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|Pilots For Truth > American 77 > Airdata Calibration and Measurement|
|Posted by: johndoeX Oct 5 2006, 01:50 PM|
| Although most pilots already know this...
All Airdata systems go through rigorous testing to remove errors at various speed, angles of attack, and position error. The following are highlights to show how an airdata system is calibrated to remove errors when undergoing certification. Full report is linked below.
"The presence of the aircraft in the airstream causes input errors to the measuring
instruments — the aircraft disturbs the air that it flies through, thereby also disturbing the airdata
measurements. Figure 1 shows the airflow around an airplane wing."
"Accurate airdata are necessary for many purposes and applications. Obviously, the pilot
cannot safely fly the aircraft without knowing airspeed and pressure altitude. In civil aviation, the
small vertical separation between flight levels assigned by air traffic controllers is based on
accurate knowledge of pressure altitude."
"Static pressure can be measured with a pitot-static tube or a flush-mounted port on the
fuselage. Figure 3 shows a typical subsonic static pressure distribution on an aircraft fuselage
(ref. 2). The measured minus true static pressure, , normalized to compressible dynamic
pressure, , is plotted as a function of fuselage position. Zero static pressure error on the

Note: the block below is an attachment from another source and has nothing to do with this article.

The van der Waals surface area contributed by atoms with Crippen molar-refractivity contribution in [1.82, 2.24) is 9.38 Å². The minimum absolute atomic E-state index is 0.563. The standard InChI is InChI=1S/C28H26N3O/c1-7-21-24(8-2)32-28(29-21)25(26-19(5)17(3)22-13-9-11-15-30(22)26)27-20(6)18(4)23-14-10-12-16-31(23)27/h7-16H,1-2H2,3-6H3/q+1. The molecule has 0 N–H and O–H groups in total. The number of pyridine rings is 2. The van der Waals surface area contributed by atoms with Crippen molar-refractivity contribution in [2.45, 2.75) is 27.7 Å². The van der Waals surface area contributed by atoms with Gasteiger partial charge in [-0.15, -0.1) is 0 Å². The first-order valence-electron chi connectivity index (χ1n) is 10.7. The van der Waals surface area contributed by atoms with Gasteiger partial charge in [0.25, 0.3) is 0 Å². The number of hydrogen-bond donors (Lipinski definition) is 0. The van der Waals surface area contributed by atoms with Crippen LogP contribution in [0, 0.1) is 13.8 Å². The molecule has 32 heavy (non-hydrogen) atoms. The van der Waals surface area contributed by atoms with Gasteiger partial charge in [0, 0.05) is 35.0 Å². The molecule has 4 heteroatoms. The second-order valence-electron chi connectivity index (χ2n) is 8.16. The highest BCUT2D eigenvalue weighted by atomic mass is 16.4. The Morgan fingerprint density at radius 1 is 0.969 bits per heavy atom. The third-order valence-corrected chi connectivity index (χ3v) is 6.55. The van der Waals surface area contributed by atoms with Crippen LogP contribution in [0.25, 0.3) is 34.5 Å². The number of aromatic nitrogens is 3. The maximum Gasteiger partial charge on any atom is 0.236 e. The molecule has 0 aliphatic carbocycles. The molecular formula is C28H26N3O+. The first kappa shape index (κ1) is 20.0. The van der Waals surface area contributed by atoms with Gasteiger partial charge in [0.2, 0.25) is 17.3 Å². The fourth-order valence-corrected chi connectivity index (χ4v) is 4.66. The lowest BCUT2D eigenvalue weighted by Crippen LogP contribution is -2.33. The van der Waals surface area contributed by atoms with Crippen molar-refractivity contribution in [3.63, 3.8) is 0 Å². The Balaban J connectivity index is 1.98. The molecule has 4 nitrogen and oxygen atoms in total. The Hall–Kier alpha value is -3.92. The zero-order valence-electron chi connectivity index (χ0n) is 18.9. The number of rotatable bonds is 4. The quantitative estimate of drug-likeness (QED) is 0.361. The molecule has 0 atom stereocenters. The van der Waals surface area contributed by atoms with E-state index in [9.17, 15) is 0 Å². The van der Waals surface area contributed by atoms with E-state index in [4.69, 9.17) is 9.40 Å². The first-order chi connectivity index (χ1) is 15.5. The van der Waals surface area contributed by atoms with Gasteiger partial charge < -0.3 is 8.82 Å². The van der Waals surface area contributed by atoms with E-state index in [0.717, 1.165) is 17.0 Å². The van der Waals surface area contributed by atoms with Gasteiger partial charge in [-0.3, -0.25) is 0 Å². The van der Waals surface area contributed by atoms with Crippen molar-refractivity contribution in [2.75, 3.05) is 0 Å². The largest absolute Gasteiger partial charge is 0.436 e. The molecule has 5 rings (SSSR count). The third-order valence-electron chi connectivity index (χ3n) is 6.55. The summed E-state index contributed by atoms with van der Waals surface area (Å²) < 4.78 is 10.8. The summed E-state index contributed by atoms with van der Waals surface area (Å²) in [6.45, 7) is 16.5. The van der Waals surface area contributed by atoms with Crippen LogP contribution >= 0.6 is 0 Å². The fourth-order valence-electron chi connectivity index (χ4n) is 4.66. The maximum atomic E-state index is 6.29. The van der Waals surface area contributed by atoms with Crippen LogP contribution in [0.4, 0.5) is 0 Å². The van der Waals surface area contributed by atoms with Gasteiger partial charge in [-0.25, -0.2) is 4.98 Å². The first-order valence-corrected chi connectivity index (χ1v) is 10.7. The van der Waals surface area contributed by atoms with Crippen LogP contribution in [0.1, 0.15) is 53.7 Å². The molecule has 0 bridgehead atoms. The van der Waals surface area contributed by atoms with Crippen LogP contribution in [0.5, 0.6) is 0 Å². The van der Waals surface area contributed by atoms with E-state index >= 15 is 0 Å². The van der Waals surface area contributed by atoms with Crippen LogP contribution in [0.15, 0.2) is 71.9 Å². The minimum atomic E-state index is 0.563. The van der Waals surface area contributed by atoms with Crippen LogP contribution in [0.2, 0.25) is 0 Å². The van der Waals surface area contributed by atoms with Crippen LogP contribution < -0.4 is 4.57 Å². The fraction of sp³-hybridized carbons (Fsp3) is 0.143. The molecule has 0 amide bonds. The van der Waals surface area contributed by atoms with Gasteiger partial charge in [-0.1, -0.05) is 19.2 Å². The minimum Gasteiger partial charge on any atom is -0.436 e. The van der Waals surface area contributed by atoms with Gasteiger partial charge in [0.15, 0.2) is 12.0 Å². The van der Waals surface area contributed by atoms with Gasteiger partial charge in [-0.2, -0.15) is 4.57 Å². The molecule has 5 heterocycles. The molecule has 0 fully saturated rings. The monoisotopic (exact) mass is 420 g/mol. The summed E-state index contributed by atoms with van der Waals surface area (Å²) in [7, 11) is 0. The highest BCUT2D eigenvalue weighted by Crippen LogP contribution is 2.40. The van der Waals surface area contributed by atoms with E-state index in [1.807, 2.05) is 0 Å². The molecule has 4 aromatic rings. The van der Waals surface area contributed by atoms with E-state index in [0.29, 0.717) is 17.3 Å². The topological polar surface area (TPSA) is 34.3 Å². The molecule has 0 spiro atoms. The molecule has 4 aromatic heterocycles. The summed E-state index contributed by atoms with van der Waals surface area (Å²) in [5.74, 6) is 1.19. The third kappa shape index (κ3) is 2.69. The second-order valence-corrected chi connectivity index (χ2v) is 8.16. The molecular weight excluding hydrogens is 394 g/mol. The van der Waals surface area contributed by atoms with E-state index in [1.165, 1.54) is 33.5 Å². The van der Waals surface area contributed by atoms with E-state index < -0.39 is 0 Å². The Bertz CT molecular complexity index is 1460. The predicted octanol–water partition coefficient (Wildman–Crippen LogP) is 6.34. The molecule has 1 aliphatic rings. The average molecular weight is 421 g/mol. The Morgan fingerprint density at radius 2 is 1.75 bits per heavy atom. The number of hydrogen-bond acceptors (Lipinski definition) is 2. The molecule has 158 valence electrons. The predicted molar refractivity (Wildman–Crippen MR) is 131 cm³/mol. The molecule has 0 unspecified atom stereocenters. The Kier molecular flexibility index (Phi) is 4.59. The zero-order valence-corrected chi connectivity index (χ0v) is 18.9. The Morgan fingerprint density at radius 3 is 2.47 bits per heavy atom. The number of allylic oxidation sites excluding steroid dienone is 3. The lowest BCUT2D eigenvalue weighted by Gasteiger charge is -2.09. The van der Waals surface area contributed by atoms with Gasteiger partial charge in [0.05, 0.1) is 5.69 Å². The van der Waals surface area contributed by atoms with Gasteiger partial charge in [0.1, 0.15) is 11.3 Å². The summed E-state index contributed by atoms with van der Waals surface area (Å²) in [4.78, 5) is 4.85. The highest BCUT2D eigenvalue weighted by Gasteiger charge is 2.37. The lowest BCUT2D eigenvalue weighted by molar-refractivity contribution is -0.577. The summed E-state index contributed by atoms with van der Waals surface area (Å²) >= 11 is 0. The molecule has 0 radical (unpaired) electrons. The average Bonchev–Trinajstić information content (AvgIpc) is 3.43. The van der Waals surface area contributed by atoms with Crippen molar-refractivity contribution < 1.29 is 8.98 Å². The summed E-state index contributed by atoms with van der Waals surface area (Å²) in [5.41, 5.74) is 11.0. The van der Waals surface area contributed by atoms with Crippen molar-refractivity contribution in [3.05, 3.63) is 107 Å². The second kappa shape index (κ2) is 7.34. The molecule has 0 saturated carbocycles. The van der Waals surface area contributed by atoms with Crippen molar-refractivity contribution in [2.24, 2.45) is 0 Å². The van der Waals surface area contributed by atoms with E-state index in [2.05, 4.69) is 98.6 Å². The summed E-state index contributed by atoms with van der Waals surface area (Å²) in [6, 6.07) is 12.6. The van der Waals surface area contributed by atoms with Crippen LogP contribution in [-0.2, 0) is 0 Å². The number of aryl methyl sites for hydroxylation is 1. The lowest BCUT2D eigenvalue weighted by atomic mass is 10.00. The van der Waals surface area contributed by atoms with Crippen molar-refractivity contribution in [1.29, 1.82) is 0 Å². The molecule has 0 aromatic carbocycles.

fuselage exists at locations 2 through 5."
"Even with the selection of the best static port position, some pressure errors will remain, and
these errors must be determined in flight. The difference between the locally measured static
pressure and the ambient static pressure, which is dependent upon angle of attack, airspeed, and
aircraft configuration, is called
Three calibration types are generally used to determine position error: direct comparison,altimetry, and velocimetry."
"This subsection describes typical maneuvers and methods for most airdata calibrations.
Tower-flyby, trailing static or trailing cone, pacer aircraft, radar tracking, and dynamic maneuvers
"Lag and attenuation can be estimated or measured experimentally. Criteria can be set for how
quickly pressure can change in the pneumatic system without affecting the airdata. Such
calibration methods as the trailing cone may have very large pneumatic lags and may have to be
used in steady flight."
"Airdata quantities are needed for a multitude of tasks, including flight safety, control,
navigation, weapons delivery, flight test, and flight research. These quantities generally need to
be measured and then calibrated to remove errors. The techniques and procedures have been only
briefly described here; numerous references should be studied if airdata values are to be measured and calibrated."
Conclusion - The Flight Data Recorder doesnt have any errors in terms of air data (altitude, airspeed). Those errors are removed during calibration testing for certification.